Naugatuck teens speak up about pandemic impacts

0
315
(Left to right) Adrianna Peguero, City Hill 8th grader, Alex Caruso, a Naugatuck High school junior , Laura Guerrera a Naugatuck Youth Services social work intern and a youth advocate coordinator Ellis Sadler talk during a Community Conversation Circle on Tuesday at the Naugatuck Event Center. Andreas Yilma Citizen’s News

NAUGATUCK — Young people have been greatly affected by the COVID-19 pandemic, including experiencing a loss of a sense of community and a lack of communication among each other, but now they will have a platform to speak their thoughts and get together.

Naugatuck Youth Services held its pilot event for “Community Conversation Circle” on Tuesday at the Naugatuck Event Center with four group members who discussed how the COVID-19 pandemic has impacted youth. The program is aimed at youth and young adults to help strengthen communication. The forums are limited to 10 people to allow enough time for each person to speak.

“The circle is about building community and letting everyone’s voice be heard with different perspectives,” Naugatuck Youth Services Executive Director Kristin Mabrouk said.

The organization trained a group of youth in Oct. as “circle keepers” to carry out restorative justice and community building practices, according to Mabrouk.

“What we have found over the years, learning those restorative justice practice and skills can be really valuable in relationships navigating general conflicts that come up in everyday lives,” Mabrouk said.

One group member asks a question related to pandemic and each person speaks while holding a large gavel that acts as a talking piece to make people feel comfortable, according to Ellis Sadler, 21, a Naugatuck Youth Services youth advocate coordinator.

Group members asked each other, “Did you expect the pandemic to go the way it did?”

Laura Guerrera, a senior at Western Connecticut State University and social work intern at Naugatuck Youth Services, said she didn’t think it would last as long as it has but said it makes you become more aware of your surroundings.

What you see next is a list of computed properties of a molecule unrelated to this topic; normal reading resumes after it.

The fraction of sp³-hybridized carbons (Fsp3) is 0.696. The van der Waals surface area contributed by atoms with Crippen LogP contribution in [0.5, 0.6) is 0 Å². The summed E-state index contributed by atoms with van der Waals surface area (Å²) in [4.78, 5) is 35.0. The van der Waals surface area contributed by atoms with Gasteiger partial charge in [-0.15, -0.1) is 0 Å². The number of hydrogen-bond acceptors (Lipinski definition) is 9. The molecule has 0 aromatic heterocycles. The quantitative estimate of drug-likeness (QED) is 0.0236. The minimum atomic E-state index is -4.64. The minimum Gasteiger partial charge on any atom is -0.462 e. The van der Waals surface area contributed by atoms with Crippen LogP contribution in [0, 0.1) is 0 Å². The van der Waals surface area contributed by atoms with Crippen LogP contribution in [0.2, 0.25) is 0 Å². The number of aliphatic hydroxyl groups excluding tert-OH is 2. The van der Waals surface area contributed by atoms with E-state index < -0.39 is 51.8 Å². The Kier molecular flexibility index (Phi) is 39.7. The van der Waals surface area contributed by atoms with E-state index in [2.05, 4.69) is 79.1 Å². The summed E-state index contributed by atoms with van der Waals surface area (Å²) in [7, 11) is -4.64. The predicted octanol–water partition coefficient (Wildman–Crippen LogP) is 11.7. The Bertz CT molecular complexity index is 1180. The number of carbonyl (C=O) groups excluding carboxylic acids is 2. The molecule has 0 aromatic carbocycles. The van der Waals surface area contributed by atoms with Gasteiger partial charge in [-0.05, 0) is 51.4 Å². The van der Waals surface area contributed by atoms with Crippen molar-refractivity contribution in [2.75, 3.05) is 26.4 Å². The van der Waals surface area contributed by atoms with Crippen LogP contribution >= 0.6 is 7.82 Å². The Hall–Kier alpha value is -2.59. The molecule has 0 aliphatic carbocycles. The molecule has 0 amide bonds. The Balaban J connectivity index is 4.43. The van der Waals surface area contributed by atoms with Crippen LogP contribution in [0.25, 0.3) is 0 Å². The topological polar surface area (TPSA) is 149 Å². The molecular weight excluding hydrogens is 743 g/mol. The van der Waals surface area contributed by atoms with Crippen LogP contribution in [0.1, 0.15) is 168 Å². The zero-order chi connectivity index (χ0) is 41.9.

“Be grateful for the friendships and relationships that you do have,” Guerrera said. “I think it definitely did put a different mindset on a lot of things that have to be changed.”

“I didn’t anticipate it being as long as it was. I thought, when it first started, ‘this is going to be gone by the end of the summer’. This will be all good but it just dragged out,” said Alex Caruso, a Naugatuck High School junior and club member.

Another question asked was how did they think the pandemic affected the school environment?

“We’re so used to being online that being in person again, it’s difficult to learn in the same way because we’re in a classroom,” Caruso said. “We have to focus instead of going on our phone.”

“I feel like everybody caught a really bad case of ADHD (attention deficit hyperactivity disorder),” said Adriana Peguero, a City Hill eighth-grader. “Nobody could pay attention in class.”

Mabrouk said she anticipates more people will turn out for the next community conversation circle on Dec. 14 at the Naugatuck Event Center from 5 to 6 p.m., where they will discuss the same topic.

Mabrouk said the program has a lot of potential and hopes it can one day be offered weekly for any age group in the community.

“I hope for people to be able to feel less alone and more connected or to be able to see a perspective different form theirs that they hadn’t previously thought about it,” Mabrouk said. “Everyone has different experiences. We can build and learn from one another. That’s what building community is all about.”

Visit naugatuckyouthservices.org to register for the event.